Phillips supported gay rights, and season 1, episode 8 of the podcast Making Gay History is about her.[14]

Both Phillips and her sister enjoyed socializing with celebrities, and because of their notoriety, celebrities liked being seen with them. Among Phillips' friends soon after she began her column were politicians, including Senators Hubert Humphrey and Herbert Lehman; and entertainers, including Jerry Lewis and Dean Martin.[12] They also admired Bishop Fulton Sheen, whom they met when learning about Catholicism while studying about other religions. The bishop admired them both in return due to their ability to remain "unawed" and unaffected by the fame of others. Phillips was Jewish, and she commented: "He's one of the greatest men I ever met, but he'll be a Jew before I'm a Catholic."[12]

Phillips was an honorary member of Women in Communications, the American College of Psychiatrists, and the National Council of Jewish Women. Her columns were collected in Dear Abby, Dear Teenager, Dear Abby on Marriage, Where Were You When President Kennedy was Shot?, The Dear Abby Wedding Planner, and The Best of Dear Abby.[15] She said that writing is "only work if you'd rather be doing something else."[13] She co-wrote the column with her daughter Jeanne from 1987 until her retirement. In 2002, Phillips' Alzheimer's disease made it impossible for her to continue writing, and Jeanne assumed all the writing responsibilities of Dear Abby.[7][8][16]


Phillips died on January 16, 2013, at age 94, after battling Alzheimer's for 11 years.[8][17] She was survived by her husband of 73 years, Morton Phillips, daughter Jeanne Phillips, four grandchildren, and two great-grandchildren. Her son, Edward, had died two years prior.[3]


Books about Dear Abby[edit]

  • Aronson, Virginia (2000). Ann Landers and Abigail Van Buren. Women of achievement. Philadelphia: Chelsea House Publishers. ISBN 0-7910-5297-4. (Children's book).
  • Pottker, Janice; Speziale, Bob (1987). Dear Ann, Dear Abby: The Unauthorized Biography of Ann Landers and Abigail Van Buren. New York: Dodd, Mead. ISBN 0-396-08906-2.

Books by Abigail Van Buren[edit]

  • Dear Abby. Illustrated by Carl Rose. Englewood Cliffs, N.J.: Prentice-Hall, [1958].
  • Dear teen-ager. Illustrated by Roy Doty. [New York]: B. Geis Associates; distributed by Random House [1959].
  • Dear Abby on marriage. New York: McGraw-Hill, [1962].
  • The Best of Dear Abby. Kansas City: Andrews and McMeel, 1981. ISBN 0-8362-7907-7; 081613362X (lg. print.)
  • Dear Abby on planning your wedding. Andrews and McMeel, c1988. ISBN 0-8362-7943-3.
  • Where were you when President Kennedy was shot?: memories and tributes to a slain president as told to Dear Abby. Foreword by Pierre Salinger. Andrews and McMeel, c. 1993. ISBN 0-8362-6246-8.

See also[edit]


  1. ^ "Pauline Phillips, longtime Dear Abby advice columnist, dies at 94". CNN News. January 17, 2013.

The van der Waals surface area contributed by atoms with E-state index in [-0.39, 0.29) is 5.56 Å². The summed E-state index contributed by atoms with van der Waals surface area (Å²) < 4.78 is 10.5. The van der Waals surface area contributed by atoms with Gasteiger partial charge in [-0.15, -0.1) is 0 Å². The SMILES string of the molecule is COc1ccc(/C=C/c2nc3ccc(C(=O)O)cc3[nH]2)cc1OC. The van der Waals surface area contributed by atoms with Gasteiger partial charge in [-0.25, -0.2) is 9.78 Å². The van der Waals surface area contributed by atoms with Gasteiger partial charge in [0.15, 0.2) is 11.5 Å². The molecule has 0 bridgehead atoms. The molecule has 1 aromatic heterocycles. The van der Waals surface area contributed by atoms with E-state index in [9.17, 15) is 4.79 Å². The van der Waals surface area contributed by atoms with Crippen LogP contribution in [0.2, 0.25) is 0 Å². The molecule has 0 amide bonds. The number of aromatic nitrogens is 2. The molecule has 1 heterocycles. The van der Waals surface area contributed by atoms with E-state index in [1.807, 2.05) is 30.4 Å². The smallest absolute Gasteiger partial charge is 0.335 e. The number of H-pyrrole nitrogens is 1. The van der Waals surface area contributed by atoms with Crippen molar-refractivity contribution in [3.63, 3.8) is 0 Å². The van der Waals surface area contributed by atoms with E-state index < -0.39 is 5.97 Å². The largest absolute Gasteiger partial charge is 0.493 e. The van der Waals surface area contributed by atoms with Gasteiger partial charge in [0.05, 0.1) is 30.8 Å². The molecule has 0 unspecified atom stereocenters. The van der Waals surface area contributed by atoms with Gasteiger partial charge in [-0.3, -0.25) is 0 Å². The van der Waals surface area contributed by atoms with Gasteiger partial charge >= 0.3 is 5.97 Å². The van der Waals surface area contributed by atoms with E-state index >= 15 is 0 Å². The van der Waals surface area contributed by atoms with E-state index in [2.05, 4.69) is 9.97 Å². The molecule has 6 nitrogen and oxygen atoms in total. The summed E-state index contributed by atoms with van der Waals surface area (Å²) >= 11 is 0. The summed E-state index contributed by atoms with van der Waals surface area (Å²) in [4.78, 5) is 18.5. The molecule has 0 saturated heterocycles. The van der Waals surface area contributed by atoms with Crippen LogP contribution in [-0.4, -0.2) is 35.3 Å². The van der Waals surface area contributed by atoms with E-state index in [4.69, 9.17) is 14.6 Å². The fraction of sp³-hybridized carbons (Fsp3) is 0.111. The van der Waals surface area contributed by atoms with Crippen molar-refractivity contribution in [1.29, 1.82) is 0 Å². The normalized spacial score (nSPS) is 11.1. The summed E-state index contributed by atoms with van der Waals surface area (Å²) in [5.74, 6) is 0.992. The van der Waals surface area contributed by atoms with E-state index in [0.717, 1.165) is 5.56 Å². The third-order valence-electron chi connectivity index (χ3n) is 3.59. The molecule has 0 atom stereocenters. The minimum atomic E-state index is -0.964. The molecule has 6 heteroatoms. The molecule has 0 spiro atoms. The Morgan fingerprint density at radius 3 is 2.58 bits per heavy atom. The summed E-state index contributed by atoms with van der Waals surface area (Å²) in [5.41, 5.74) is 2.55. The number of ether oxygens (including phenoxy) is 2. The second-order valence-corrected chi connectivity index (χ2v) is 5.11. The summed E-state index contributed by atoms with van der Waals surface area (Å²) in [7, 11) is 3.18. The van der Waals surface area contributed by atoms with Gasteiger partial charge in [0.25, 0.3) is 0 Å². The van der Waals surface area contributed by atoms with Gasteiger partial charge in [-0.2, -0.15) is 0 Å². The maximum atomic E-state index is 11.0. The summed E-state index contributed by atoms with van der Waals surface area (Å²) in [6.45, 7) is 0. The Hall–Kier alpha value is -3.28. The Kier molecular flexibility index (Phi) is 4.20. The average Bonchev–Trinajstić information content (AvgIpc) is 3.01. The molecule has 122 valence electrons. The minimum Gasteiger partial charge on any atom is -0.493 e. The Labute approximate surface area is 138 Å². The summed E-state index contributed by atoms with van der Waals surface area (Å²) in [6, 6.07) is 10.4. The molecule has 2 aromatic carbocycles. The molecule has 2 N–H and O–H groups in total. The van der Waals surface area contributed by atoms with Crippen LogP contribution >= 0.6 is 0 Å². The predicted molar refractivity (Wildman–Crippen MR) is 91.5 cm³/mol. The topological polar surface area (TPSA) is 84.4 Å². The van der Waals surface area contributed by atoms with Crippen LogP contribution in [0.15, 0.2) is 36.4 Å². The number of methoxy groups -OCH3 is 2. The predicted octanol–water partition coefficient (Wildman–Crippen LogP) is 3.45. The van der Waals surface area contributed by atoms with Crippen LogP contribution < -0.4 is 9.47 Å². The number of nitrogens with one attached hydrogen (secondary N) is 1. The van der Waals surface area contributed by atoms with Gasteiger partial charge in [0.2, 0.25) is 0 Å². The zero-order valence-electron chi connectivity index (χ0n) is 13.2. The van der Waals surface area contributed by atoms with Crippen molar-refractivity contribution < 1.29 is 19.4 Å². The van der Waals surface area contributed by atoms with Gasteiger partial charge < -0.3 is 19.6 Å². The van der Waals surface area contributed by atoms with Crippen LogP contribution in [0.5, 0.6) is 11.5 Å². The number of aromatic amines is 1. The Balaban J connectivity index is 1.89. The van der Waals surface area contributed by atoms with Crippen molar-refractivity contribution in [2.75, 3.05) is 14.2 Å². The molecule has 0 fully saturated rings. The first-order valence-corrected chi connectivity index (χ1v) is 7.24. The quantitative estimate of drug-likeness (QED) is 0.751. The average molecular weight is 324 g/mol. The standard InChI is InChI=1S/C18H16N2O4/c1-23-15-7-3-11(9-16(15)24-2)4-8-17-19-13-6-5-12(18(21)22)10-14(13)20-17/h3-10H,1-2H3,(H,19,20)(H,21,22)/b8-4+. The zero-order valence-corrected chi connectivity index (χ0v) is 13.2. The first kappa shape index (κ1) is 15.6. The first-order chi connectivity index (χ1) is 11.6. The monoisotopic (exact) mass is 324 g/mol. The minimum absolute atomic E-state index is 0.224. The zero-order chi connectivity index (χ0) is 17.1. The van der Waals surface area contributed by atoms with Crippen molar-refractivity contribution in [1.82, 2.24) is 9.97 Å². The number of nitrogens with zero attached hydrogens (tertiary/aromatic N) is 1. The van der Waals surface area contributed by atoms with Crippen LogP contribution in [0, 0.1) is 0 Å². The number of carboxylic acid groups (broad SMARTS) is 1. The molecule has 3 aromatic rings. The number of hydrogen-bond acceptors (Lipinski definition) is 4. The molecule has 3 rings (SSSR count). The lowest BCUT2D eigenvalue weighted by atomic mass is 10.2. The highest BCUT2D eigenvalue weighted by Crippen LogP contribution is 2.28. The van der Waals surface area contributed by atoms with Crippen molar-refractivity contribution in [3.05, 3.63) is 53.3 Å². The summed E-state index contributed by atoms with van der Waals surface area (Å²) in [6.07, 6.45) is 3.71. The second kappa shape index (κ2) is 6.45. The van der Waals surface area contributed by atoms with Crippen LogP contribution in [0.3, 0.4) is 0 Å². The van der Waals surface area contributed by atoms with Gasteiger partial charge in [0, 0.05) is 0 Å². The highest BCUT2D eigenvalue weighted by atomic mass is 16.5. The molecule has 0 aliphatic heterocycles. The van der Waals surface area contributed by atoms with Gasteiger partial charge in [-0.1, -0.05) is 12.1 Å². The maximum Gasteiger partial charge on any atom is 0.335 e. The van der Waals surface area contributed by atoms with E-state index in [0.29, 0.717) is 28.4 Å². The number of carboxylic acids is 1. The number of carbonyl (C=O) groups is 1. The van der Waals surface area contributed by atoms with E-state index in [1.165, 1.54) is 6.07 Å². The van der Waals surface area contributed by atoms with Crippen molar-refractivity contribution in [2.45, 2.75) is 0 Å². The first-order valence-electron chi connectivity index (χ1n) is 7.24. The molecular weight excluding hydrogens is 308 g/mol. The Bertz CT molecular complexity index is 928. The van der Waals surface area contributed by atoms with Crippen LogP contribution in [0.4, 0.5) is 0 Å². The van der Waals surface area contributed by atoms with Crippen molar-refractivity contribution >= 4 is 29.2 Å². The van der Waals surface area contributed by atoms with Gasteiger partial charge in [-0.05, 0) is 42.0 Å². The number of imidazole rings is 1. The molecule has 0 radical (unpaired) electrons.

2. ^ Archived at Ghostarchive and the Wayback Machine: Sawyer, Diane (January 17, 2013). "'Dear Abby' Columnist, Pauline Phillips, Dies at Age 94". ABC News – via YouTube.
  3. ^ a b c d e f "Pauline Phillips, Flinty Adviser to Millions as Dear Abby, Dies at 94". The New York Times. January 17, 2013.
  4. ^ "Central High School". Archived from the original on October 17, 2007.
  5. ^ Eppie: The Story of Ann Landers, by Margo Howard (her daughter), p. 45.
  6. ^ a b Ewing, Jody (August 23, 2001). "Daughter Helps Keep 'Abby' Ink Flowing". Ewing, Jody. Archived from the original on July 13, 2011. Retrieved September 26, 2010.
  7. ^ a b c d Johnson, Dr. Tim (February 12, 2010). "'Dear Abby' Struggles With Alzheimer's". ABC News. Retrieved September 26, 2010.
  8. ^ a b c Fisher, Luchina (January 17, 2013). "'Dear Abby' Advice Columnist Dies". ABC News Blogs. Retrieved January 17, 2013.
  9. ^ video interview: "'Dear Abby' talks about her big break" on YouTube, CNN
  10. ^ Ander, Marsha S. (June 8, 1991). "At 72, 'Dear Abby' Says Retirement Is A Dirty Word". St. Louis Post-Dispatch. Archived from the original on July 9, 2019. Retrieved September 14, 2011.
  11. ^ Judd, Robin. "Ann Landers biography". Jewish Virtual Library.
  12. ^ a b c d e f g Life magazine, April 7, 1958 pp. 102–112
  13. ^ a b c "Dear Abby, advice columnist, sister of Ann Landers, dies at 94". The Chronicle Herald. Canada. January 17, 2013.
  14. ^ "Season One". Making Gay History. Retrieved April 27, 2020.
  15. ^ Universal Press Syndicate historical files.
  16. ^ "Dear Abby creator has Alzheimer's, family announces". Chicago Tribune. August 7, 2002. Retrieved September 26, 2010.
  17. ^ Fox, Margalit (January 17, 2013). "Pauline Phillips, Flinty Adviser to Millions as Dear Abby, Dies at 94". The New York Times. Retrieved January 17, 2013.

External links[edit]